Before seeing the code, let’s see what we are going to achieve. We will draw a 3D cube, which will rotate in both X and Y axes. The following image shows it, statically, but it will actually rotate!

6. Cube rotating in X and Y axes (static image).

3.2. The code

We will work in the same codebase. Just don’t forget to include the three.js library. The code for drawing the previous animated cube is the following:

3_three.js

document.addEventListener('DOMContentLoaded', function(event) {
    window.requestAnimationFrame = (function() {
        return window.requestAnimationFrame;
    })();

    function animateScene() {
        requestAnimationFrame(animateScene);

        cube.rotation.y += 0.02;
        cube.rotation.x += 0.01;

        renderScene();
    }

    function createCube() {
        var cubeMaterials = [
            new THREE.MeshBasicMaterial({color:0x2173fd}),
            new THREE.MeshBasicMaterial({color:0xd5d918}),
            new THREE.MeshBasicMaterial({color:0xd2dbeb}),
            new THREE.MeshBasicMaterial({color:0xa3a3c6}),
            new THREE.MeshBasicMaterial({color:0xfe6b9f}),
            new THREE.MeshBasicMaterial({color:0x856af9})
        ];

        var cubeMaterial = new THREE.MeshFaceMaterial(cubeMaterials);
        var cubeGeometry = new THREE.BoxGeometry(2, 2, 2);

        cube = new THREE.Mesh(cubeGeometry, cubeMaterial);

        return cube;
    }

    function startScene(cube) {
        var canvas = document.getElementById('canvas');
        render = new THREE.WebGLRenderer();

        render.setClearColor(0x000000, 1);

        var canvasWidth = canvas.getAttribute('width');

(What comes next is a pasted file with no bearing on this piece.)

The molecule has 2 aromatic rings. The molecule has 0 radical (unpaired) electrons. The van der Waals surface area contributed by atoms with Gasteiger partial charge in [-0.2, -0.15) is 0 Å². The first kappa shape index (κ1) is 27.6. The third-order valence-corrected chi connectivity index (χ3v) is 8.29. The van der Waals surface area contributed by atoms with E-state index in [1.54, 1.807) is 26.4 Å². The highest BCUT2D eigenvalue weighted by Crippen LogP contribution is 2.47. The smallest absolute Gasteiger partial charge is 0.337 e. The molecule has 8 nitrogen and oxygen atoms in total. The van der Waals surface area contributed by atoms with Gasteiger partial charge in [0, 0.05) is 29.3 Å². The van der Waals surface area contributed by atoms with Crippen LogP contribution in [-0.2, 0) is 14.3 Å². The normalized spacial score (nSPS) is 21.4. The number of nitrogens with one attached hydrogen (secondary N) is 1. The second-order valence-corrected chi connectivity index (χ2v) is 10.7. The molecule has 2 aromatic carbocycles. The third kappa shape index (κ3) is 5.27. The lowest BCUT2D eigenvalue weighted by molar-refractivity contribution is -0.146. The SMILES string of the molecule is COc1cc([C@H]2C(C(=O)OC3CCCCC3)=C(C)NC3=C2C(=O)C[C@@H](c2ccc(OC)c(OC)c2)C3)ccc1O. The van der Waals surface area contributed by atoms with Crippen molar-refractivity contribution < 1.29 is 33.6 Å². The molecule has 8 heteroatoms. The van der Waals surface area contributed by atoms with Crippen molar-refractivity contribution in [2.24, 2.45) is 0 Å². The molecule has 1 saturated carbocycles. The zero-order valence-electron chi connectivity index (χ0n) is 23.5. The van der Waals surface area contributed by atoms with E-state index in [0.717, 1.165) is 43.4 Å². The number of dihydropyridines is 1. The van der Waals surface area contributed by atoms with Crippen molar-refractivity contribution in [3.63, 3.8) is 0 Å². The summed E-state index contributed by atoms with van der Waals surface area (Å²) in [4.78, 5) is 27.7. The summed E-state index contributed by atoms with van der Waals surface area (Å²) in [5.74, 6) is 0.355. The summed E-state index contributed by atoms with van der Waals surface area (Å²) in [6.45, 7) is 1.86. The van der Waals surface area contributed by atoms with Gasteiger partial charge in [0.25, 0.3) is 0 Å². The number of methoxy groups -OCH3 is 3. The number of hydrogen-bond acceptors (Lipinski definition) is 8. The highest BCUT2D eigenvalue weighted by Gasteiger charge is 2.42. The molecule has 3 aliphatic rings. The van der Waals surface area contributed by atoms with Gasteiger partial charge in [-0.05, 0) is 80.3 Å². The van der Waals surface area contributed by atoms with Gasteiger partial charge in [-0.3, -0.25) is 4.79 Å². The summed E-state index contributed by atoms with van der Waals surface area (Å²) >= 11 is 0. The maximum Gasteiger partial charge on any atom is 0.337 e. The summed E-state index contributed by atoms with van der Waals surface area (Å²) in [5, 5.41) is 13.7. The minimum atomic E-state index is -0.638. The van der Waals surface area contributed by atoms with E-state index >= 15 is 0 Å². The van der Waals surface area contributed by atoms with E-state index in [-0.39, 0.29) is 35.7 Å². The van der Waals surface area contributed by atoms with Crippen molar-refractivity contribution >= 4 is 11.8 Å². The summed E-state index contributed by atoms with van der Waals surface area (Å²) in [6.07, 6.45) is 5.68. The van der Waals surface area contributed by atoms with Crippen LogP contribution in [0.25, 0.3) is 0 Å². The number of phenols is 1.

var canvasHeight = canvas.getAttribute('height');
        render.setSize(canvasWidth, canvasHeight);

        canvas.appendChild(render.domElement);

        scene = new THREE.Scene();
        var aspect = canvasWidth / canvasHeight;

        camera = new THREE.PerspectiveCamera(45, aspect);
        camera.position.set(0, 0, 0);
        camera.lookAt(scene.position);
        scene.add(camera);

        cube.position.set(0, 0, -7.0);
        scene.add(cube);
    }

    function renderScene() {
        render.render(scene, camera);
    }

    var cube = createCube();
    startScene(cube);
    animateScene();
    renderScene();
 
});

Creating the cube

Creating the cube (line 15) is so simple. We just create an arraywhere we define each side (6 in total), specifying the material of each side, and the color of it.

Starting the scene

The function in line 33. For starting the scene, we also have to set the render and the camera.

For the render, we instantiate the THREE.WebGLRenderer class, set a clear color (black), define its dimensions (which are already defined in the canvas element in the HTML), and append it as a child to the canvas.

For the camera, in this case, we instantiate the THREE.PerspectiveCamera class, passing 2 parameters:

  • The first parameter defines the visual field of the camera, in degrees. So, setting it to 45, would be like looking to the cube being in front of it.
  • The second one is the aspect ratio. For this, generally, we will want to set the width of the element divided by the height. Otherwise, the image will look deformed.

Then, we set the camera in a certain position, we tell it to look at the position of the instantiated scene, and we add the camera to the scene. Finally, we can add the cube to the scene.

Animating the scene

For animating the scene (line 6), we have to do it requesting the animation frame to the browser. To it, we pass the function to be executed as callback, which is the one of animating the scene.

Rendering the scene

Rendering the scene consists just on calling the render method of the render object, passing the scene and the camera.

4. Summary

In this tutorial we have seen how to draw a 3D image (that also rotates), using the HTML5 canvas element and the three.js library, but, also seeing how to create graphics from the scratch, fundamental for understanding how does the WebGL and canvas work.

5. Download the source code

This was a tutorial of HTML5 3D canvas.

Download
You can download the full source code of this example here: HTML53DTutorial

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1 Comment on "HTML5 3D Canvas Tutorial"

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Dimitrios Kalemis
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Near the end of 3_three.js, after animateScene() is called, renderScene() is called next. But animateScene() already calls renderScene() as its last instruction.